[quote=arieh0310]The objection that I get the most, and I am afraid I agree to a certain degree, is that the Catholic Church is on paper only. Not only do many Catholic laity openly oppose the teachings of the Church, but sadly so do many priests and bishops.
Do you know much of Church history? If you do then you know the Church has always had dissenters within it. The Church of “Going My Way” and other such films and stories is a fantasy. We are in a war of good against evil, within and without, and have been since day one.
In Protestant churches you get a highly concentrated set of christians that all believe the same thing. If a pastor teaches anything contrary to denominational beliefs he is fired. Yet in many diocese you see egregious errors and heresy perpetuated yet the leadership seems to do nothing.
This too is a fantasy, really. Scratch the surface of such churches and you will find that not everyone is in lock-step with their leadership and there are many private sins being committed that will never come to light or be resolved because they must look holy even if they aren’t. Catholics believe in honesty–with ourselves and with others, which is why we have confessionals.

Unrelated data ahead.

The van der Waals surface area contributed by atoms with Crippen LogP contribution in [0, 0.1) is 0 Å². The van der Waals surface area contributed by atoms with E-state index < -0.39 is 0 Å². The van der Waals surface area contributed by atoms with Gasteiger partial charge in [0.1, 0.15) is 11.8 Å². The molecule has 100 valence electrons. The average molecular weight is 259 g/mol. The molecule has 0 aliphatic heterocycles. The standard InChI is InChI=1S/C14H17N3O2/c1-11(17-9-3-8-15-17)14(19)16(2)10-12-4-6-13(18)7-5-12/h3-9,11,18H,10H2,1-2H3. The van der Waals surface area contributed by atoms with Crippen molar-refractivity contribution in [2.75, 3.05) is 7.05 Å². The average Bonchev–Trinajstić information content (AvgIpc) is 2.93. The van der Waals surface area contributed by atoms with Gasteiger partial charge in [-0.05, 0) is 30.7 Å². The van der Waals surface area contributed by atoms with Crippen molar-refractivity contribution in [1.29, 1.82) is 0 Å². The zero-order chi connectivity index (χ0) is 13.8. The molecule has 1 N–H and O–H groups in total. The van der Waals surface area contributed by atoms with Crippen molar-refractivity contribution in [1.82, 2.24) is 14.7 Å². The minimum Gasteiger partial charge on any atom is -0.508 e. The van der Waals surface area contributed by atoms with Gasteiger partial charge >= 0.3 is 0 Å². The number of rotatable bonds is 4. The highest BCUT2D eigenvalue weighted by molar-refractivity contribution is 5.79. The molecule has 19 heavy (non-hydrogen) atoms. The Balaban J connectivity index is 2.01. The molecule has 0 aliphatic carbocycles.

Maybe my impression is wrong (have had a heck of a time finding an orthodox parish) but is sure seems like the Church is in disarray.
And yet, the restoration of true Catholic belief and practice is on the rise. The Church has gone through several stages of progress and reversals in the orthodoxy of its members, clergy and laity alike. G. K. Chesterton saw the Church as reeling its way through history, always seeming about to totter and fall, but always righting itself and carrying on. It’s an odd institution, something like a centaur–half human and half divine. The human half is always trying to take over the divine, but the divine always wins the battle–eventually, and will continue to do so until it wins the ultimate war for the souls of men.
As to what people said to me when I converted, my family was basically indifferent–none of them, not even the Catholic ones, attended my reception into the Church, Easter Vigil, 1989. But at a family gathering shortly after my brother sidled up to me and informed me that he wasn’t going to become a Catholic–this from a nominal Lutheran who only became a Lutheran because his wife was one–who had really instigated his bold attempt at keeping himself from the clutches of the Catholic Church. :rolleyes: I looked him directly in the eyes and told him, “I don’t expect you to.” That set him back on his heels, the silly man, and his wife, too!